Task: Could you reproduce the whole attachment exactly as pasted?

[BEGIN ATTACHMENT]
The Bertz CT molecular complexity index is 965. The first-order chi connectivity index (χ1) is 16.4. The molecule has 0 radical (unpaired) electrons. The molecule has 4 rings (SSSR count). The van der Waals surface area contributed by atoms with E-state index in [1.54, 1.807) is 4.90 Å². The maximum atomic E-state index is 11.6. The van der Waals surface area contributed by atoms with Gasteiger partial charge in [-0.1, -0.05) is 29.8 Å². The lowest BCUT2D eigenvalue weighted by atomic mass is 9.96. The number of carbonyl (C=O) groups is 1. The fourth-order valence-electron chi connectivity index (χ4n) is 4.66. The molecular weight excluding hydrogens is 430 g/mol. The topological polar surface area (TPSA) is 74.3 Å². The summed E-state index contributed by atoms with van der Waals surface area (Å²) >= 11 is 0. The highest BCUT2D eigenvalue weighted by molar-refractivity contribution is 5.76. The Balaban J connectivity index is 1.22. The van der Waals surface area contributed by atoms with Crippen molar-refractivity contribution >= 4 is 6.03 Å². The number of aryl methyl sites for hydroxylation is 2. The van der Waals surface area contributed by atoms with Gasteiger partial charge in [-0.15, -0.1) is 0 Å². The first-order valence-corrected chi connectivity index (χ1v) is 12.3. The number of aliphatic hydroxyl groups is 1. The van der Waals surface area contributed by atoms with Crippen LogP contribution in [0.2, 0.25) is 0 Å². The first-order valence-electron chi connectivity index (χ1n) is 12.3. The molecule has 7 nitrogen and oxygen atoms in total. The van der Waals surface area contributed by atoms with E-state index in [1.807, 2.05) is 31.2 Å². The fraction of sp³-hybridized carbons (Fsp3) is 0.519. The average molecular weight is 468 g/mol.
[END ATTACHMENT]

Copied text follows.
The Bertz CT molecular complexity index is 965. The first-order chi connectivity index (χ1) is 16.4. The molecule has 0 radical (unpaired) electrons. The molecule has 4 rings (SSSR count). The van der Waals surface area contributed by atoms with E-state index in [1.54, 1.807) is 4.90 Å². The maximum atomic E-state index is 11.6. The van der Waals surface area contributed by atoms with Gasteiger partial charge in [-0.1, -0.05) is 29.8 Å². The lowest BCUT2D eigenvalue weighted by atomic mass is 9.96. The number of carbonyl (C=O) groups is 1. The fourth-order valence-electron chi connectivity index (χ4n) is 4.66. The molecular weight excluding hydrogens is 430 g/mol. The topological polar surface area (TPSA) is 74.3 Å². The summed E-state index contributed by atoms with van der Waals surface area (Å²) >= 11 is 0. The highest BCUT2D eigenvalue weighted by molar-refractivity contribution is 5.76. The Balaban J connectivity index is 1.22. The van der Waals surface area contributed by atoms with Crippen molar-refractivity contribution >= 4 is 6.03 Å². The number of aryl methyl sites for hydroxylation is 2. The van der Waals surface area contributed by atoms with Gasteiger partial charge in [-0.15, -0.1) is 0 Å². The first-order valence-corrected chi connectivity index (χ1v) is 12.3. The number of aliphatic hydroxyl groups is 1. The van der Waals surface area contributed by atoms with Crippen LogP contribution in [0.2, 0.25) is 0 Å². The first-order valence-electron chi connectivity index (χ1n) is 12.3. The molecule has 7 nitrogen and oxygen atoms in total. The van der Waals surface area contributed by atoms with E-state index in [1.807, 2.05) is 31.2 Å². The fraction of sp³-hybridized carbons (Fsp3) is 0.519. The average molecular weight is 468 g/mol.